Billionaires’ Row in Manhattan

Sunday, 27 November 2022 - 11:00 am (CET/MEZ) Berlin | Author/Destination:
Category/Kategorie: General, Architecture, New York City
Reading Time:  5 minutes

Part of Billionaires' Row and Central Park (background) © Itrytohelp32/cc-by-sa-4.0

Part of Billionaires’ Row and Central Park (background) © Itrytohelp32/cc-by-sa-4.0

Billionaires’ Row is a set of ultra-luxury residential skyscrapers, constructed or in development, that are arrayed roughly along the southern end of Central Park in Manhattan, New York City. Several of these buildings are in the supertall category, taller than 1,000 feet (300 m), and are among the tallest buildings in the world. Since most of these pencil towers are on 57th Street, the term has been used to refer to the street itself as well.

The area is notable for containing some of the most expensive residences in the world. The top two floors of One57 sold to Michael Dell for $100.47 million in 2015, setting a record for the most expensive apartment ever sold in New York. Another bi-level apartment in the building was bought by hedge fund manager Bill Ackman for $91.5 million. The top penthouse at 432 Park Avenue went to Saudi retail magnate Fawaz Al Hokair for $87.7 million, and hedge fund manager Kenneth C. Griffin is said to have bought four floors at 220 Central Park South for $238 million, breaking One57’s record for the most expensive home sold in New York City and setting a new record for the most expensive home sold in the United States. Also at 220 CPS, several units were combined into a four-story mansion costing $250 million. These projects have generated controversy concerning the economic conditions and zoning policies that have encouraged these buildings, as well as the impact these towers will have on the surrounding neighborhoods and the shadows they will cast on Central Park. As of August 2021, an estimated 44% of units in seven buildings considered to be part of Billionaires’ Row still hadn’t been sold.

Part of Billionaires' Row and Central Park (background) © Itrytohelp32/cc-by-sa-4.0 53W53 © GrissJr/cc-by-sa-4.0 111 West 57th Street © Kidfly182/cc-by-sa-4.0 220 Central Park South © Jim.henderson/cc-by-sa-4.0 252 East 57th Street © Skylinerider/cc-by-sa-4.0 432 Park Avenue © Epistola8/cc-by-sa-4.0 520 Park Avenue © Godsfriendchuck/cc-by-sa-4.0 Central Park Tower © Percival Kestreltail/cc-by-sa-3.0 One57 © Godsfriendchuck/cc-by-sa-3.0
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Part of Billionaires' Row and Central Park (background) © Itrytohelp32/cc-by-sa-4.0
One of the factors underlying the boom is foreign investment, often in the form of capital flight. Some of these buyers have poured money into high-end New York real estate for the purpose of tax avoidance, money laundering, or to export wealth to jurisdictions where it is less easily seized. Many of the apartments are only sporadically occupied, functioning as pied-à-terres, or as real-estate based “safe deposit boxes” for parking money.

The ultra-luxury building boom in the area predates the term “Billionaire’s Row”. Deutsche Bank Center, built in 2003, is at the southwest corner of Central Park. A majority of its tenants bought their condos anonymously (through shell companies and trusts); at least 17 of these have been identified as billionaires. 15 Central Park West (CPW), two blocks north, contains units that have been purchased by billionaires Sara Blakely, Lloyd Blankfein, Omid Kordestani, Daniel Loeb, Daniel Och, Eyal Ofer, Pan Shiyi, Sandy Weill, Jerry Yang, and Zhang Xin. Prior to the sale of the $100 million penthouse at One57, the record for an apartment in New York was $88 million paid by Dmitry Rybolovlev for a penthouse at 15 CPW.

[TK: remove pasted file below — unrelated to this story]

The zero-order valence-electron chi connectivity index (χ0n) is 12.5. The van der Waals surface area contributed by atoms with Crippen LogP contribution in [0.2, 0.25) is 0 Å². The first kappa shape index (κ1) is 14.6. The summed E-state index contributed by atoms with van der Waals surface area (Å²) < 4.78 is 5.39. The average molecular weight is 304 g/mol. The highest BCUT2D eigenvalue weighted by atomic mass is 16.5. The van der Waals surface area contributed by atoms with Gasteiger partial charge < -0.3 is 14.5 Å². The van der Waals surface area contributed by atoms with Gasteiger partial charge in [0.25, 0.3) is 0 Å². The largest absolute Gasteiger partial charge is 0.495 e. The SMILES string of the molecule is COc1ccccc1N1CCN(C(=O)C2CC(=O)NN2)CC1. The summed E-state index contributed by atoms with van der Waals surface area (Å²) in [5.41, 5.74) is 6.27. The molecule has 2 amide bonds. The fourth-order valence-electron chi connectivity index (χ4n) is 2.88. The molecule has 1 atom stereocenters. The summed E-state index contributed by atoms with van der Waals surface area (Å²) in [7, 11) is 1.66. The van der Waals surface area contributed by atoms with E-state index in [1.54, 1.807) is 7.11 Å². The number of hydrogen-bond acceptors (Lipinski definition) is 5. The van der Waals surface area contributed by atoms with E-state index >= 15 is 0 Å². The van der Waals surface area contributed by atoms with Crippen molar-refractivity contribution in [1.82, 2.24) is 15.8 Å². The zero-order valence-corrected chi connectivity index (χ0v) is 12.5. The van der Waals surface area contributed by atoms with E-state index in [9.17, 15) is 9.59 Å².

In 2016, the United States Treasury Department announced it would start identifying and tracking the purchase of multi-million-dollar units, especially those paid for in cash or via shell companies, to cut down on the practice of money laundering. New laws in China restricting capital outflow have also been implemented, and lower oil prices have affected potential Middle Eastern buyers. Uncertainty over Brexit has also played a role. This has weakened the market for the highest-end units, with some declaring that the “Eight Digit Boom” on Billionaire’s Row has ended. In the face of this soft market, at least one project in the area (1 Park Lane) has been put on hold.

Read more on insider.com – I toured one of the world’s highest residences on NYC’s Billionaires’ Row and left with dreams of moving in and Wikipedia Billionaires’ Row (Smart Traveler App by U.S. Department of State - Weather report by weather.com - Global Passport Power Rank - Travel Risk Map - Democracy Index - GDP according to IMF, UN, and World Bank - Global Competitiveness Report - Corruption Perceptions Index - Press Freedom Index - World Justice Project - Rule of Law Index - UN Human Development Index - Global Peace Index - Travel & Tourism Competitiveness Index). Photos by Wikimedia Commons. If you have a suggestion, critique, review or comment to this blog entry, we are looking forward to receive your e-mail at comment@wingsch.net. Please name the headline of the blog post to which your e-mail refers to in the subject line.




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